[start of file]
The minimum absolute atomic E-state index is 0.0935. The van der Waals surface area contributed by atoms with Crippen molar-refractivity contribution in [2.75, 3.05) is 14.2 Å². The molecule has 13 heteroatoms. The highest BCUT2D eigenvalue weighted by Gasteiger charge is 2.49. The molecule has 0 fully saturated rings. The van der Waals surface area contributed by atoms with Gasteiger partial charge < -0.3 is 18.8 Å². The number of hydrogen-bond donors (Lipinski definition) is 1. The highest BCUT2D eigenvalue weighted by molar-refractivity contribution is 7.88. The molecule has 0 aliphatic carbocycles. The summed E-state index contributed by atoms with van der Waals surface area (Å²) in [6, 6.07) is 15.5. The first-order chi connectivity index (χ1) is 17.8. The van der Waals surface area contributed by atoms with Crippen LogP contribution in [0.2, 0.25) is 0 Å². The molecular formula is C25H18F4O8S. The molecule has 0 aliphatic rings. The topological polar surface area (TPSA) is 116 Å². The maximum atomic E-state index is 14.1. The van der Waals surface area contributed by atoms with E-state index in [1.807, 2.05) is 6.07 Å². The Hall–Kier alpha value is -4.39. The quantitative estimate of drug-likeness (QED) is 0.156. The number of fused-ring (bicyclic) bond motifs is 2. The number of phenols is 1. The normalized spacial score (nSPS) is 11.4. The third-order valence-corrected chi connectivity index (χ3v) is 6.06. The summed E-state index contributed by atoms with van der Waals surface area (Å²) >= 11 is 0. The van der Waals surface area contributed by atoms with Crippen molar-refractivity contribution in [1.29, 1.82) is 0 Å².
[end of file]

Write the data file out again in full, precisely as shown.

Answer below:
The minimum absolute atomic E-state index is 0.0935. The van der Waals surface area contributed by atoms with Crippen molar-refractivity contribution in [2.75, 3.05) is 14.2 Å². The molecule has 13 heteroatoms. The highest BCUT2D eigenvalue weighted by Gasteiger charge is 2.49. The molecule has 0 fully saturated rings. The van der Waals surface area contributed by atoms with Gasteiger partial charge < -0.3 is 18.8 Å². The number of hydrogen-bond donors (Lipinski definition) is 1. The highest BCUT2D eigenvalue weighted by molar-refractivity contribution is 7.88. The molecule has 0 aliphatic carbocycles. The summed E-state index contributed by atoms with van der Waals surface area (Å²) in [6, 6.07) is 15.5. The first-order chi connectivity index (χ1) is 17.8. The van der Waals surface area contributed by atoms with Crippen LogP contribution in [0.2, 0.25) is 0 Å². The molecular formula is C25H18F4O8S. The molecule has 0 aliphatic rings. The topological polar surface area (TPSA) is 116 Å². The maximum atomic E-state index is 14.1. The van der Waals surface area contributed by atoms with E-state index in [1.807, 2.05) is 6.07 Å². The Hall–Kier alpha value is -4.39. The quantitative estimate of drug-likeness (QED) is 0.156. The number of fused-ring (bicyclic) bond motifs is 2. The number of phenols is 1. The normalized spacial score (nSPS) is 11.4. The third-order valence-corrected chi connectivity index (χ3v) is 6.06. The summed E-state index contributed by atoms with van der Waals surface area (Å²) >= 11 is 0. The van der Waals surface area contributed by atoms with Crippen molar-refractivity contribution in [1.29, 1.82) is 0 Å².